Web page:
Traumatic experiences can have a profound impact on a person’s mental and physical health, even many years later. Trauma can have wide-ranging impacts on an individual’s development and functioning, including contributing to eating disorders such as anorexia, bulimia and binge eating disorder. Studies show that the lingering effects of trauma can cause depression, anxiety, chronic pain, insomnia and relationship difficulties.
Integrating trauma treatment with eating disorders treatment is crucial to helping individuals deal with the experiences that caused the physical and emoti
onal pain, fear, stress and anxiety. Trauma therapy helps people address what has happened to them, and regain a sense of control and empowerment. Trauma work can lay the foundation for successful eating disorders recovery.
What is Post-Traumatic Stress Disorder (PTSD)
Much of the time, the stress caused by traumatic events will decrease over time. But a significant portion of people can experience long-lasting physical and emotional impacts. These can range from mild to severe.
A person may receive a PTSD diagnosis when the stress of a prior disturbing event impacts the ability to live a healthy and productive life. Many soldiers that have experienced the horrors of war return home with PTSD, as they are unable to forget or overcome all that they had seen and done. Those suffering from PTSD will often experience flashbacks and increased arousal (known as hyperarousal), and may turn to drugs or alcohol to self-medicate. Symptoms of hyperarousal include irritability, anger/short fuse, difficult concentrating, problems sleeping and anxiety.
Signs & Symptoms of PTSD
- Angry outbursts.
- Alcohol and drug abuse.
- Withdrawing from family, friends and enjoyable activities.
- Avoiding people, events and situations that evoke memories of the event.
- Self-destructive, impulsive and reckless behaviors.
- Acts of violence, fighting or destruction of property.
- Difficulty concentrating.
- Memory problems.
- Disturbing and vivid nightmares.
- Recurrent, intrusive memories.
- Exaggerated startle response.
- Sleep disturbances.
- Excessive watchfulness and anxiousness.
- Persistent negative mood/depression.
- Eating disorders, such as anorexia, bulimia and binge eating disorders.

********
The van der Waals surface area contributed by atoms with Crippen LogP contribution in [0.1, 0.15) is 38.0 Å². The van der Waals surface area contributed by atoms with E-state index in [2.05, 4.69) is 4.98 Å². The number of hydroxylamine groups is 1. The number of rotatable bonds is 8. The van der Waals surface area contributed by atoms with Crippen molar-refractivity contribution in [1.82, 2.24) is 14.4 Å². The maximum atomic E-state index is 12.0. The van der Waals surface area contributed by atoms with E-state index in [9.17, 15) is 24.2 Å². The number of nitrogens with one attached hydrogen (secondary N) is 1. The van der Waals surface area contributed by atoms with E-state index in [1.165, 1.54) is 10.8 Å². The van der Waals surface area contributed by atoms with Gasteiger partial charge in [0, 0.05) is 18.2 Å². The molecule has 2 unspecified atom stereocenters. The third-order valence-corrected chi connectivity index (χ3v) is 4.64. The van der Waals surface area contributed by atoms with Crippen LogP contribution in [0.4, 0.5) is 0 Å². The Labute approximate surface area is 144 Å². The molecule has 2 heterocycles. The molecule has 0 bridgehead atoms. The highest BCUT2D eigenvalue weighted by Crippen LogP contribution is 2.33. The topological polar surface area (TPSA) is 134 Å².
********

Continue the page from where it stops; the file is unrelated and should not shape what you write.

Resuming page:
Some may also experience a condition called dissociation, a severe form of disconnection from the self or others. Dissociative disorders can include depersonalization, or the feeling that the world is not real, and derealization, or the feeling that the self is not real.
Causes of Trauma
While PTSD was first widely recognized in association with wartime experiences, it’s now understood that many sorts of experiences can cause trauma that leaves lasting impacts on the mind and body.
Whether the symptoms are mild or severe depends on what the person went through, the duration and frequency of the trauma, the quality and strength of the support system an individual had to help them recover, and many other individual qualities related to personality and resilience.
Serious car accidents, being a victim of a crime such as a mugging or assault, rape, witnessing violent acts against others, or experiencing a natural disaster or mass casualty event can all cause trauma disorder. The thread between these situations is that they cause a person to fear for their lives and overwhelm the brain and body’s ability to cope what they are seeing or experiencing. The threat may be direct or perceived.
There are many other causes of trauma that are not related to violence or physical assault, but are more emotional or psychological in nature. Neglect by a parent or caregiver in childhood, significant bullying at any age, feeling compelled to hide one’s sexual orientation and sexual harassment in the workplace are other sources of trauma that may seem less obvious but are known to leave lasting emotional and physical symptoms.
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Women and PTSD
Research shows that about half of all women in the U.S. are exposed to at least one traumatic event in their lifetime, which makes PTSD symptoms common in women who have been exposed to these experiences.
While men have higher rates of overall trauma exposure than women, women are more likely than men to be exposed to certain types of trauma, including childhood sexual abuse and sexual assault. About one in five women (18%) have been sexually assaulted at some point in their lives. Studies show that the vast majority of rape victims experience symptoms of PTSD.
Studies have also found that women are more susceptible to PTSD symptoms. There could be a biological basis for this, or it could be because of the types of trauma women are most likely to experience. Research indicated that trauma that is chronic or that occurs within what are supposed to be close and trusting relationships, may be the most damaging forms of trauma. PTSD symptoms in women may also be more common, because women may be more likely to blame themselves for the trauma or feel that they’re being blamed for it. This can cause people to feel undeserved shame and can hinder the ability to quickly recover from what occurred.